Is 4 percent inflation the new normal?
After much prevarication, the Federal Reserve (the Fed) finally initiated monetary tightening on March 16, 2022, with a disappointing 25-basis point hike. The central bank was also forced to bring an early end to its controversial asset purchase program. Looking ahead, the Fed faces an uphill battle as the headline consumer price index (CPI) inflation rate reached 8.5 percent in March 2022 — the biggest year-over-year spike since December 1981.
Overly accommodative monetary policies deployed during the past two years, along with historical levels of fiscal stimulus, have caused the U.S. economy to run hot. A broad-based surge in average price levels has pushed inflation rates to 40-year highs, and the rapid pace of job gains has caused the unemployment rate to drop to 3.6 percent.
Fed Chair Jerome Powell, in a recent speech, admitted that “the labor market is extremely tight, significantly tighter than the very strong job market just before the pandemic. There are far more job openings going unfilled today than before the pandemic … Record numbers of people are quitting jobs each month, typically to take another job with higher pay. And nominal wages are rising at the fastest pace in decades, with the gains strongest for those at the lower end of the wage distribution and among production and nonsupervisory workers.”
Despite Powell’s rosy characterization of worker pay, many Americans are struggling to maintain their purchasing power as inflation outruns nominal wage gains. In a recent op-ed, Jason Furman, former chairman of the White House Council of Economic Advisers, noted:“John Maynard Keynes argued that a hot economy raises prices more than wages because the former adjust more frequently than the latter. This may be a good description of what happened in the 1960s. …This may also describe what has happened in the U.S. economy in the past year, especially for middle- and upper-income, workers whose wages are stickier because they are generally adjusted only annually.”
Clearly, there is a need for the central bank to cool the economy to reduce elevated inflation rates. While certain supply constraints are not directly influenced by monetary tightening, a careful consideration of the monetary transmission mechanism suggests that there are multiple channels through which higher interest rates (alongside quantitative tightening) can alleviate inflationary pressures.
First, monetary tightening is likely to directly impact interest rate-sensitive sectors such as housing and durable goods. Second, higher rates will potentially generate negative wealth effects as asset prices are forced to reset. Third, tighter financial conditions will affect the availability of credit and limit risk-taking. Such developments are likely to reduce aggregate demand and generate disinflationary pressures.
By sticking with an ultra-accommodative monetary policy stance for far too long, the Fed has fallen well-behind the curve. Having forsaken the opportunity to end monetary accommodation early in 2021, and having failed to initiate monetary tightening under more favorable circumstances, the Fed is now faced with the unenviable task of having to tighten interest rates in the face of serious geopolitical uncertainties.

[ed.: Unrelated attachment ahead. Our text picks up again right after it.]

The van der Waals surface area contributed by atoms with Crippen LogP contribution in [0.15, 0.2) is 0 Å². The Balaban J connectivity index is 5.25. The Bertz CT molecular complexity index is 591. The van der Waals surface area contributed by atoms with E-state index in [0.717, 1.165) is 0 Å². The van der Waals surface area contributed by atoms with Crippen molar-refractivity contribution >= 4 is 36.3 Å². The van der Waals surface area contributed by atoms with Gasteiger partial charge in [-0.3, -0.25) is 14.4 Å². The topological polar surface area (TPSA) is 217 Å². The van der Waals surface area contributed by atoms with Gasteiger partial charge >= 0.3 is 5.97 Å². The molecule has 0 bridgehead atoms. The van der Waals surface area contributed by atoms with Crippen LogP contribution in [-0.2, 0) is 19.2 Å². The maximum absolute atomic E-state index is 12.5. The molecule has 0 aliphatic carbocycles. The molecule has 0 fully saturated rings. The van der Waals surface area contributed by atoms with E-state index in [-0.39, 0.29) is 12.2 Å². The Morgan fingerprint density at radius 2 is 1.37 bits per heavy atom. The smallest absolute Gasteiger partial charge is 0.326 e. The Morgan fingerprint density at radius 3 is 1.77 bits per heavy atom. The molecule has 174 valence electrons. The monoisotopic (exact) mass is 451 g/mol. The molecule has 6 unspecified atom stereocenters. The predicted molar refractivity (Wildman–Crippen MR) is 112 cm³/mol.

There are also a few practical challenges facing the Fed as it embarks on a path towards higher rates. First and foremost, the central bank appears to be underestimating the level of monetary tightening necessary to bring inflation down to the 2 percent target level. Fed officials may need to reacquaint themselves with the Taylor Principle. According to the Taylor Principle, “the central bank should raise the policy interest rate, over time, by more than one-for-one in response to a persistent increase in inflation.”
In essence, the real policy rate has to increase in order to generate an easing of aggregate demand. At present, the ex-post real federal funds rate is substantially negative, and the Fed would have to raise its nominal policy rate by considerably more than its current forecasts suggest in order to push the real policy rate into positive territory.
Alternatively, if one considers reaching the neutral real interest rate (a very conservative estimate would put it around 0.00-0.50 percent) as a potential goal for the Fed in 2022, the central bank still faces an uphill battle this year.
A second challenge facing the Fed involves its $9 trillion balance sheet. Unlike simplistic textbook narratives, the central bank no longer has the luxury of undertaking open market operations to shift its target for the federal funds rate (FFR). Instead, in the current ample reserves regime, the Fed utilizes two rate instruments – the interest on reserves (IOR) and the overnight reverse repurchase agreement rate (ONRRP) – to adjust its target policy rate. Essentially, raising the FFR target requires the Fed to also raise IOR and ONRRP.
If the yield curve were to invert, the Fed may encounter a balance sheet problem as it may be forced to pay out higher rates on bank reserves to large financial institutions even as it receives lower rates on its substantial holdings of long-dated U.S. Treasuries. This is certain to generate political backlash in Washington, D.C.
Given the Fed’s belated actions and the limitations of its policy tools, financial markets and the citizenry may have to consider the possibility that inflation will remain elevated (above the 2 percent target) for an extended period. The new normal for inflation may, in fact, be between 3-4 percent.
Vivekanand Jayakumar is an associate professor of economics at the University of Tampa.
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